AUGUST 27, 2015 -- Dredging of New York's Hudson River Superfund Site, long contaminated by PCBs from General Electric (GE) facilities, is in its sixth and final year.
Between 2009 and 2015, more than 2.7 million cubic yards of sediment across approximately 500 acres will have been dredged from 40 miles of the Upper Hudson River between Ft. Edward and the Federal Dam in Troy, New York.
Based on analyses conducted and presented by NOAA at various forums over the past several years, several non-governmental organizations (NGOs) have been advocating for additional sediment removal along the Hudson River. Under the umbrella of a Campaign for a Cleaner Hudson, they organized almost 80 communities up and down the river between Washington and Westchester Counties to sign a resolution urging the U.S. Environmental Protection Agency (EPA) and GE to dredge at least an additional 136 acres of the Upper Hudson and conduct navigational dredging.
In June 2015, the campaign installed a billboard along the New York State Thruway which reads, "A Superfund Site Runs Through It, Tell GE Don't Quit the PCB Cleanup." Candlelight vigils also were held at various locations along the Hudson River in late July to show support for additional contaminated sediment removal. Last month 141 New York State Assembly Members and 25 New York State Senators sent letters to GE, urging the company to conduct additional dredging on the river.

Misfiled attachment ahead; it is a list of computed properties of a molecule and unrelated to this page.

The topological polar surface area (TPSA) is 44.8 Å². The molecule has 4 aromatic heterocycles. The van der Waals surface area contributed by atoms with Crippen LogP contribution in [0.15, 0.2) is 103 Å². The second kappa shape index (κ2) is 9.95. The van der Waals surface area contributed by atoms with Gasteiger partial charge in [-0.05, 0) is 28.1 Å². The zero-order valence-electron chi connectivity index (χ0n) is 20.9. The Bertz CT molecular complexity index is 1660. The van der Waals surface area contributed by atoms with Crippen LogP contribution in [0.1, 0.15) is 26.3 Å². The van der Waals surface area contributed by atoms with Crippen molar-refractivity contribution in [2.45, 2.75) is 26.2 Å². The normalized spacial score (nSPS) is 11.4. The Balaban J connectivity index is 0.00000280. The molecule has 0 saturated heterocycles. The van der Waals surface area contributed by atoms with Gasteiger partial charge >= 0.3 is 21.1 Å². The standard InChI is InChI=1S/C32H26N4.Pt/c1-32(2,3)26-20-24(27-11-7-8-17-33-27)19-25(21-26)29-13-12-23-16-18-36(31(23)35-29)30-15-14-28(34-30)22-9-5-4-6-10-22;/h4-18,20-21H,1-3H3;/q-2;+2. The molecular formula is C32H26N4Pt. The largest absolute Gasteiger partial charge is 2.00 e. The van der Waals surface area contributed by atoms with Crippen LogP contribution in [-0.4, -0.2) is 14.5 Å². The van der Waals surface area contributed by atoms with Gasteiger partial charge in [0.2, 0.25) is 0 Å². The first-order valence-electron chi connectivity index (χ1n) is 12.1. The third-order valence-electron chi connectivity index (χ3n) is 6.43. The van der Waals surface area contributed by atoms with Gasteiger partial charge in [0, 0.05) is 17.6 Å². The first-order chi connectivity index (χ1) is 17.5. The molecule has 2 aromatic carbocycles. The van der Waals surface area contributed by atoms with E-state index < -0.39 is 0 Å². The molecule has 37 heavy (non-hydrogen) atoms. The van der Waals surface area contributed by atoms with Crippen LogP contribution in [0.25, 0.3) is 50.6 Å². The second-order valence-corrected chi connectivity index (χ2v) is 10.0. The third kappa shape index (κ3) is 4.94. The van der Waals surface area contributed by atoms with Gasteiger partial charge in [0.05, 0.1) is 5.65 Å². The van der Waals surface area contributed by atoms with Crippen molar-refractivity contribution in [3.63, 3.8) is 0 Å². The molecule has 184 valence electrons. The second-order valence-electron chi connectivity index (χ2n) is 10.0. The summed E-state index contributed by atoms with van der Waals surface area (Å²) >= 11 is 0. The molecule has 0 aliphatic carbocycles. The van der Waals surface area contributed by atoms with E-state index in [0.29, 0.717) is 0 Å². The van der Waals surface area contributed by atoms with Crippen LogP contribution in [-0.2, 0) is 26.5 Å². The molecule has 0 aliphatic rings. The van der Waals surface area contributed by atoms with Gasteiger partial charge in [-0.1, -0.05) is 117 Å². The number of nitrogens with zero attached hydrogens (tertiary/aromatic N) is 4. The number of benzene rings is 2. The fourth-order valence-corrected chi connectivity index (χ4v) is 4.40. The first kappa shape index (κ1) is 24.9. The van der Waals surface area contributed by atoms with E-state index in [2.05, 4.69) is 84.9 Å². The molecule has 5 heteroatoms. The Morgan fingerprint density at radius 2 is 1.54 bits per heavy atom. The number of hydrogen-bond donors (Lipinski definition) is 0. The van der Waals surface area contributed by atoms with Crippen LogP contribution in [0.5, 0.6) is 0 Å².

Meanwhile, in mid-August, a Hudson River Community Advisory Group meeting revealed to the public that several years of improperly processed Hudson River fish resulted in underestimated levels of PCB contamination. That same day, NOAA's Office of Response and Restoration presented findings which revisited projections of the levels of PCBs [PDF] in Lower Hudson River fish while at EPA's Contaminated Sediment Forum. OR&R concluded that additional removal of PCB-contaminated sediments in the Upper Hudson River is necessary to achieve the PCB reductions in Lower Hudson fish anticipated under the current cleanup.
For more information, contact Lisa Rosman.
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